First, we identified all the promotional videos that the users had access to prior to downloading the game. There were a total of four videos. Then we designed the study accordingly:

Construct being tested: Expectation

Main Hypothesis: The difference between a player's expectation from viewing promotional video and the gameplay experience in the first 5 minutes will cause players to want to stop playing

Sub Hypothesis:

  • Participants who played the game without watching a promotional video will not exhibit a desire to stop playing

  • The base building aspect of the game not being shown in promotional videos will deteriorate player experience

Variables: Independent Variable chosen was the promotional video with four levels. The dependent variable was the level to which the expectation was matched.


  • Between subject study

  • Both quantitative and qualitative measures

  • Random order of videos shown to minimize interference effects

  • Comparative analysis

  • Control group consisted of players who did not watch a single video

Sample size:

  • 10 participants per group

  • A random sampling of mobile game players

  • A mix of male and female participants (at least 4 female participants per group) 

  • Minimum age of 16

Test Plan:

  • Participants were divided into four groups of 10

  • Each group got to experience a single promotional video before downloading and playing the game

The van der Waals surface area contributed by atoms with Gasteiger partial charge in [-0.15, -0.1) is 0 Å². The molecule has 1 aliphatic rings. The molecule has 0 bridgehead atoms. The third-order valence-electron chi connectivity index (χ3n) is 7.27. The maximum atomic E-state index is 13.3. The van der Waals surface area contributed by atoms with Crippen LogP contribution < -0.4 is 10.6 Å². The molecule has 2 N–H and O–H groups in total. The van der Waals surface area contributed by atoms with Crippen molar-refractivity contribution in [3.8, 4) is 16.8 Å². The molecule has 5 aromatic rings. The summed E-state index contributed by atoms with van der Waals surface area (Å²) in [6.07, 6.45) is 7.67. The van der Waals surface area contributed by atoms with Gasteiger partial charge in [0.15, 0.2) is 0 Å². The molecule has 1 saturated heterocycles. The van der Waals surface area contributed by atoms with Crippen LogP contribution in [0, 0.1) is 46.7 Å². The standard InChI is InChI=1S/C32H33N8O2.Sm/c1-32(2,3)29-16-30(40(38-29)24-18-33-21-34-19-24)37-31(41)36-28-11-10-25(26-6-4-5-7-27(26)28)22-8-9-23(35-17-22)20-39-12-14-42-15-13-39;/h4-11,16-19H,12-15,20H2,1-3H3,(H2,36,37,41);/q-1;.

• Testing conditions were set up so that participants would behave as though they picked up this game at home allowing them to stop playing at their discretion

  • Participants were interviewed and given a survey after watching the video to determine expectations

  • Participants then proceed to download and play the game

  • Participants will be given a post-interview and a short survey after quitting gameplay to determine if initial expectations were met


  • Quantitative - Survey consisting of NPS score, Likert scale, PANAS and sematic differential scales in the form of a bipolar matrix was given

  • Qualitative - Think aloud test and interview


It was observed that 40% of the participants stated that they felt like the game did not match their expectations and wanted to quit the game on the first level. Hence, the main hypothesis was supported.

All the players of the control group (not exposed to a promotional video) did not express a desire to stop playing the game. This supports the first sub-hypothesis

Many participants stated that the base building aspect of the game deteriorated from their overall gameplay experience. This supported the second sub-hypothesis.

The client acknowledged the results and completely changed their marketing campaign by redoing their promotional videos to more accurately depict gameplay. The client did experience a drop in download count after but also reported a significant drop in churn rate and an increase in player retention. Nearly every player who downloaded the game after the new marketing campaign remained and the company still reports a high number of daily active users.